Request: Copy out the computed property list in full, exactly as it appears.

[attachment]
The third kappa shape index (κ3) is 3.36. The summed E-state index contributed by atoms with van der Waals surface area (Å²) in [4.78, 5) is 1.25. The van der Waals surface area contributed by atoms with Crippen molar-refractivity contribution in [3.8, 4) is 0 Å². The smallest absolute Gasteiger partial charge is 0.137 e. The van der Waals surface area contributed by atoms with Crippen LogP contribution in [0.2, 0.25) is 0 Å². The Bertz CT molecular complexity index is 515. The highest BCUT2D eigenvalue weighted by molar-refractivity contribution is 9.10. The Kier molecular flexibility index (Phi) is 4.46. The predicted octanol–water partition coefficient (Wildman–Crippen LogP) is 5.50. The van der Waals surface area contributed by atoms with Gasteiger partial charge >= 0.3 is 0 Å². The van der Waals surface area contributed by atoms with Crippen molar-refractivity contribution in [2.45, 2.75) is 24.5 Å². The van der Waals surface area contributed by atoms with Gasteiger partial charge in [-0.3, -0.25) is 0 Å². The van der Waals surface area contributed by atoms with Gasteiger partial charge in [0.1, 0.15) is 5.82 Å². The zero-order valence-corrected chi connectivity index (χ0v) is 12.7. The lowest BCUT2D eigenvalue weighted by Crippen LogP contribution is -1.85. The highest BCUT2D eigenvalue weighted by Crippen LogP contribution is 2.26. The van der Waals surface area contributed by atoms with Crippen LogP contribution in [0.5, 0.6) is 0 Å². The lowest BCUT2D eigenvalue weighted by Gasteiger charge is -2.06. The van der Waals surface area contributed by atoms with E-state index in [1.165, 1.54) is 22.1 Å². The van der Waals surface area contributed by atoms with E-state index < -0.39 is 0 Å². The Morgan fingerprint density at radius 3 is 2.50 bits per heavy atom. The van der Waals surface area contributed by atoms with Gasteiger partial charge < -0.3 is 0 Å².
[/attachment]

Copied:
The third kappa shape index (κ3) is 3.36. The summed E-state index contributed by atoms with van der Waals surface area (Å²) in [4.78, 5) is 1.25. The van der Waals surface area contributed by atoms with Crippen molar-refractivity contribution in [3.8, 4) is 0 Å². The smallest absolute Gasteiger partial charge is 0.137 e. The van der Waals surface area contributed by atoms with Crippen LogP contribution in [0.2, 0.25) is 0 Å². The Bertz CT molecular complexity index is 515. The highest BCUT2D eigenvalue weighted by molar-refractivity contribution is 9.10. The Kier molecular flexibility index (Phi) is 4.46. The predicted octanol–water partition coefficient (Wildman–Crippen LogP) is 5.50. The van der Waals surface area contributed by atoms with Gasteiger partial charge >= 0.3 is 0 Å². The van der Waals surface area contributed by atoms with Crippen molar-refractivity contribution in [2.45, 2.75) is 24.5 Å². The van der Waals surface area contributed by atoms with Gasteiger partial charge in [-0.3, -0.25) is 0 Å². The van der Waals surface area contributed by atoms with Gasteiger partial charge in [0.1, 0.15) is 5.82 Å². The zero-order valence-corrected chi connectivity index (χ0v) is 12.7. The lowest BCUT2D eigenvalue weighted by Crippen LogP contribution is -1.85. The highest BCUT2D eigenvalue weighted by Crippen LogP contribution is 2.26. The van der Waals surface area contributed by atoms with Crippen LogP contribution in [0.5, 0.6) is 0 Å². The lowest BCUT2D eigenvalue weighted by Gasteiger charge is -2.06. The van der Waals surface area contributed by atoms with E-state index in [1.165, 1.54) is 22.1 Å². The van der Waals surface area contributed by atoms with E-state index < -0.39 is 0 Å². The Morgan fingerprint density at radius 3 is 2.50 bits per heavy atom. The van der Waals surface area contributed by atoms with Gasteiger partial charge < -0.3 is 0 Å².